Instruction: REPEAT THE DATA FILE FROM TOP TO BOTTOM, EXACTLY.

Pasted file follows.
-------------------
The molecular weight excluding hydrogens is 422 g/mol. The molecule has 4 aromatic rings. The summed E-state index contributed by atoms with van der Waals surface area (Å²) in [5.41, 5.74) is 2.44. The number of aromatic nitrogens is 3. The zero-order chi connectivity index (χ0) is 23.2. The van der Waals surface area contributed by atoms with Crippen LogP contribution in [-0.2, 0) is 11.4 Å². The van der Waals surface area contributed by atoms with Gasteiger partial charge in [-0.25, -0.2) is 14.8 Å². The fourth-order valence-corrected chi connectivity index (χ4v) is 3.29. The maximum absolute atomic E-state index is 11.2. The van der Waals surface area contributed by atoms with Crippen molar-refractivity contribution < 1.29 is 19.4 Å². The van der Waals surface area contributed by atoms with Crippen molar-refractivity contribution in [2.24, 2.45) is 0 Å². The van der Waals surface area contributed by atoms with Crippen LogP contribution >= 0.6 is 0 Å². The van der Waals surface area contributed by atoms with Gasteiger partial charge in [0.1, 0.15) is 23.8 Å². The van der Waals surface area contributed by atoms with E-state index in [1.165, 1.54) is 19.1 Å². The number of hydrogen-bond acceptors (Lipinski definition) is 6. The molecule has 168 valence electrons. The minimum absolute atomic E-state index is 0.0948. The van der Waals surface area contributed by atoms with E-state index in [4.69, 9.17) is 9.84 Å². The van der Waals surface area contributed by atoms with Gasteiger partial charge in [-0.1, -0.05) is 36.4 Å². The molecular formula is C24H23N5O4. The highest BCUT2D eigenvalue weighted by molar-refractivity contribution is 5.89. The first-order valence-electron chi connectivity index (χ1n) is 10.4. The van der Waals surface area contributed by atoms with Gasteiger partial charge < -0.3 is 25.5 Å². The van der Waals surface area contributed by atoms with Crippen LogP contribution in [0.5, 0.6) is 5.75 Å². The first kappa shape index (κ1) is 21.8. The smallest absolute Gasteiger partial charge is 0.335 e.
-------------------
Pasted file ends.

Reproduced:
The molecular weight excluding hydrogens is 422 g/mol. The molecule has 4 aromatic rings. The summed E-state index contributed by atoms with van der Waals surface area (Å²) in [5.41, 5.74) is 2.44. The number of aromatic nitrogens is 3. The zero-order chi connectivity index (χ0) is 23.2. The van der Waals surface area contributed by atoms with Crippen LogP contribution in [-0.2, 0) is 11.4 Å². The van der Waals surface area contributed by atoms with Gasteiger partial charge in [-0.25, -0.2) is 14.8 Å². The fourth-order valence-corrected chi connectivity index (χ4v) is 3.29. The maximum absolute atomic E-state index is 11.2. The van der Waals surface area contributed by atoms with Crippen molar-refractivity contribution < 1.29 is 19.4 Å². The van der Waals surface area contributed by atoms with Crippen molar-refractivity contribution in [2.24, 2.45) is 0 Å². The van der Waals surface area contributed by atoms with Crippen LogP contribution >= 0.6 is 0 Å². The van der Waals surface area contributed by atoms with Gasteiger partial charge in [0.1, 0.15) is 23.8 Å². The van der Waals surface area contributed by atoms with E-state index in [1.165, 1.54) is 19.1 Å². The number of hydrogen-bond acceptors (Lipinski definition) is 6. The molecule has 168 valence electrons. The minimum absolute atomic E-state index is 0.0948. The van der Waals surface area contributed by atoms with E-state index in [4.69, 9.17) is 9.84 Å². The van der Waals surface area contributed by atoms with Gasteiger partial charge in [-0.1, -0.05) is 36.4 Å². The molecular formula is C24H23N5O4. The highest BCUT2D eigenvalue weighted by molar-refractivity contribution is 5.89. The first-order valence-electron chi connectivity index (χ1n) is 10.4. The van der Waals surface area contributed by atoms with Gasteiger partial charge < -0.3 is 25.5 Å². The van der Waals surface area contributed by atoms with Crippen LogP contribution in [0.5, 0.6) is 5.75 Å². The first kappa shape index (κ1) is 21.8. The smallest absolute Gasteiger partial charge is 0.335 e.